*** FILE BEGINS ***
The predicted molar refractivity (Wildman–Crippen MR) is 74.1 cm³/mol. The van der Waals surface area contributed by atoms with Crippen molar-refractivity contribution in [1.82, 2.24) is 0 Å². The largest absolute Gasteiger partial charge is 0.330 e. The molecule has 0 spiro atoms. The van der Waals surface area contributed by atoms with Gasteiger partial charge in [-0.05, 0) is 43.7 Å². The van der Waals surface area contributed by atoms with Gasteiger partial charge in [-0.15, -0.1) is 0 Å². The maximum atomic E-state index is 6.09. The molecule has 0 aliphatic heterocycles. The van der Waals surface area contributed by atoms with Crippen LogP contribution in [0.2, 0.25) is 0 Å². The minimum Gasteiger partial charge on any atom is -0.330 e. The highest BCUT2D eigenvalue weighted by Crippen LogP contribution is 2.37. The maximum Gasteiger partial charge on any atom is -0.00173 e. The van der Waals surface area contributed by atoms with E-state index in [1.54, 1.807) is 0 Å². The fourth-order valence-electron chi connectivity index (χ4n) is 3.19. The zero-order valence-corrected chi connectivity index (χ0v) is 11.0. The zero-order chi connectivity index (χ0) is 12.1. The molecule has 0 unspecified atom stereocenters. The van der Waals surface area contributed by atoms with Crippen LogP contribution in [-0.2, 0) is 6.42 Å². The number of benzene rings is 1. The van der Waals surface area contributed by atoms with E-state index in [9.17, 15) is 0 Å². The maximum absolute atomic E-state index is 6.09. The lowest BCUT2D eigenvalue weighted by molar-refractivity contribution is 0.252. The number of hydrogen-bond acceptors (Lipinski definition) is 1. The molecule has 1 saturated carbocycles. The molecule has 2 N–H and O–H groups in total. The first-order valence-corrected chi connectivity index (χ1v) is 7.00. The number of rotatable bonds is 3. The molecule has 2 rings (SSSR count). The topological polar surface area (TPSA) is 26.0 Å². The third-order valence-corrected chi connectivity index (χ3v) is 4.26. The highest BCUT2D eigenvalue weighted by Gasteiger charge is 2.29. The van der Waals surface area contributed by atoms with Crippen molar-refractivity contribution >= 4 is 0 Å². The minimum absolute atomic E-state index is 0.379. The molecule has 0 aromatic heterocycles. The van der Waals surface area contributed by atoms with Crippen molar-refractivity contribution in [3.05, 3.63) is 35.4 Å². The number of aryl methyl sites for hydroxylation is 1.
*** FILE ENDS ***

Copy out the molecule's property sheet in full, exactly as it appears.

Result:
The predicted molar refractivity (Wildman–Crippen MR) is 74.1 cm³/mol. The van der Waals surface area contributed by atoms with Crippen molar-refractivity contribution in [1.82, 2.24) is 0 Å². The largest absolute Gasteiger partial charge is 0.330 e. The molecule has 0 spiro atoms. The van der Waals surface area contributed by atoms with Gasteiger partial charge in [-0.05, 0) is 43.7 Å². The van der Waals surface area contributed by atoms with Gasteiger partial charge in [-0.15, -0.1) is 0 Å². The maximum atomic E-state index is 6.09. The molecule has 0 aliphatic heterocycles. The van der Waals surface area contributed by atoms with Crippen LogP contribution in [0.2, 0.25) is 0 Å². The minimum Gasteiger partial charge on any atom is -0.330 e. The highest BCUT2D eigenvalue weighted by Crippen LogP contribution is 2.37. The maximum Gasteiger partial charge on any atom is -0.00173 e. The van der Waals surface area contributed by atoms with E-state index in [1.54, 1.807) is 0 Å². The fourth-order valence-electron chi connectivity index (χ4n) is 3.19. The zero-order valence-corrected chi connectivity index (χ0v) is 11.0. The zero-order chi connectivity index (χ0) is 12.1. The molecule has 0 unspecified atom stereocenters. The van der Waals surface area contributed by atoms with Crippen LogP contribution in [-0.2, 0) is 6.42 Å². The number of benzene rings is 1. The van der Waals surface area contributed by atoms with E-state index in [9.17, 15) is 0 Å². The maximum absolute atomic E-state index is 6.09. The lowest BCUT2D eigenvalue weighted by molar-refractivity contribution is 0.252. The number of hydrogen-bond acceptors (Lipinski definition) is 1. The molecule has 1 saturated carbocycles. The molecule has 2 N–H and O–H groups in total. The first-order valence-corrected chi connectivity index (χ1v) is 7.00. The number of rotatable bonds is 3. The molecule has 2 rings (SSSR count). The topological polar surface area (TPSA) is 26.0 Å². The third-order valence-corrected chi connectivity index (χ3v) is 4.26. The highest BCUT2D eigenvalue weighted by Gasteiger charge is 2.29. The van der Waals surface area contributed by atoms with Crippen molar-refractivity contribution >= 4 is 0 Å². The minimum absolute atomic E-state index is 0.379. The molecule has 0 aromatic heterocycles. The van der Waals surface area contributed by atoms with Crippen molar-refractivity contribution in [3.05, 3.63) is 35.4 Å². The number of aryl methyl sites for hydroxylation is 1.